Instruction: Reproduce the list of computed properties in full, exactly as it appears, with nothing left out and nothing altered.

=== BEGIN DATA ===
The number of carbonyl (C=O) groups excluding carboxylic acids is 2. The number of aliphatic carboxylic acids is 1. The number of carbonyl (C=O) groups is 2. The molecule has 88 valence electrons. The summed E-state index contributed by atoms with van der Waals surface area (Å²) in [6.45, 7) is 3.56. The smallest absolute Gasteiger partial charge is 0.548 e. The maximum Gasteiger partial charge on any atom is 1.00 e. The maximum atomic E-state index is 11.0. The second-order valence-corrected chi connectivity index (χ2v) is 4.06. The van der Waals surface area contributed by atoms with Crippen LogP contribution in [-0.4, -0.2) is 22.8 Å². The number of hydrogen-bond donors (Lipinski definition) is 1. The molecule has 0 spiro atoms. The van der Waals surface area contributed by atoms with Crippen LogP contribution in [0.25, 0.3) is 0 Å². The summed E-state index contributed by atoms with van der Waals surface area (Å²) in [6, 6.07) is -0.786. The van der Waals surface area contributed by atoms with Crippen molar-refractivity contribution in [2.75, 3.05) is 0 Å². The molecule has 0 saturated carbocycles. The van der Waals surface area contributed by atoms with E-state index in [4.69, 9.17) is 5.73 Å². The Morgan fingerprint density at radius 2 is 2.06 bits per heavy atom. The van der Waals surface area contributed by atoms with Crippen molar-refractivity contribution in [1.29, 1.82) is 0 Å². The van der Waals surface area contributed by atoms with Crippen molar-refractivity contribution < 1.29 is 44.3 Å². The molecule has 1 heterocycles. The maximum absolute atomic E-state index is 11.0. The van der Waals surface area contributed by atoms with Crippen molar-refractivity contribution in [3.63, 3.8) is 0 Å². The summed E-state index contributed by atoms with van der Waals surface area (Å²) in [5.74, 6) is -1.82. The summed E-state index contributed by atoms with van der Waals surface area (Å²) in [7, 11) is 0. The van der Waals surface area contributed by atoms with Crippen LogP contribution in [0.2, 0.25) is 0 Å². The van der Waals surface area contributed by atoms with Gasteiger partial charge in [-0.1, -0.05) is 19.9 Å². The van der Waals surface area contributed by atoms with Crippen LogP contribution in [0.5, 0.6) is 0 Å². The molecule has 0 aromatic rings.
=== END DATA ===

The number of carbonyl (C=O) groups excluding carboxylic acids is 2. The number of aliphatic carboxylic acids is 1. The number of carbonyl (C=O) groups is 2. The molecule has 88 valence electrons. The summed E-state index contributed by atoms with van der Waals surface area (Å²) in [6.45, 7) is 3.56. The smallest absolute Gasteiger partial charge is 0.548 e. The maximum Gasteiger partial charge on any atom is 1.00 e. The maximum atomic E-state index is 11.0. The second-order valence-corrected chi connectivity index (χ2v) is 4.06. The van der Waals surface area contributed by atoms with Crippen LogP contribution in [-0.4, -0.2) is 22.8 Å². The number of hydrogen-bond donors (Lipinski definition) is 1. The molecule has 0 spiro atoms. The van der Waals surface area contributed by atoms with Crippen LogP contribution in [0.25, 0.3) is 0 Å². The summed E-state index contributed by atoms with van der Waals surface area (Å²) in [6, 6.07) is -0.786. The van der Waals surface area contributed by atoms with Crippen molar-refractivity contribution in [2.75, 3.05) is 0 Å². The molecule has 0 saturated carbocycles. The van der Waals surface area contributed by atoms with E-state index in [4.69, 9.17) is 5.73 Å². The Morgan fingerprint density at radius 2 is 2.06 bits per heavy atom. The van der Waals surface area contributed by atoms with Crippen molar-refractivity contribution in [1.29, 1.82) is 0 Å². The van der Waals surface area contributed by atoms with Crippen molar-refractivity contribution < 1.29 is 44.3 Å². The molecule has 1 heterocycles. The maximum absolute atomic E-state index is 11.0. The van der Waals surface area contributed by atoms with Crippen molar-refractivity contribution in [3.63, 3.8) is 0 Å². The summed E-state index contributed by atoms with van der Waals surface area (Å²) in [5.74, 6) is -1.82. The summed E-state index contributed by atoms with van der Waals surface area (Å²) in [7, 11) is 0. The van der Waals surface area contributed by atoms with Crippen LogP contribution in [0.2, 0.25) is 0 Å². The van der Waals surface area contributed by atoms with Gasteiger partial charge in [-0.1, -0.05) is 19.9 Å². The van der Waals surface area contributed by atoms with Crippen LogP contribution in [0.5, 0.6) is 0 Å². The molecule has 0 aromatic rings.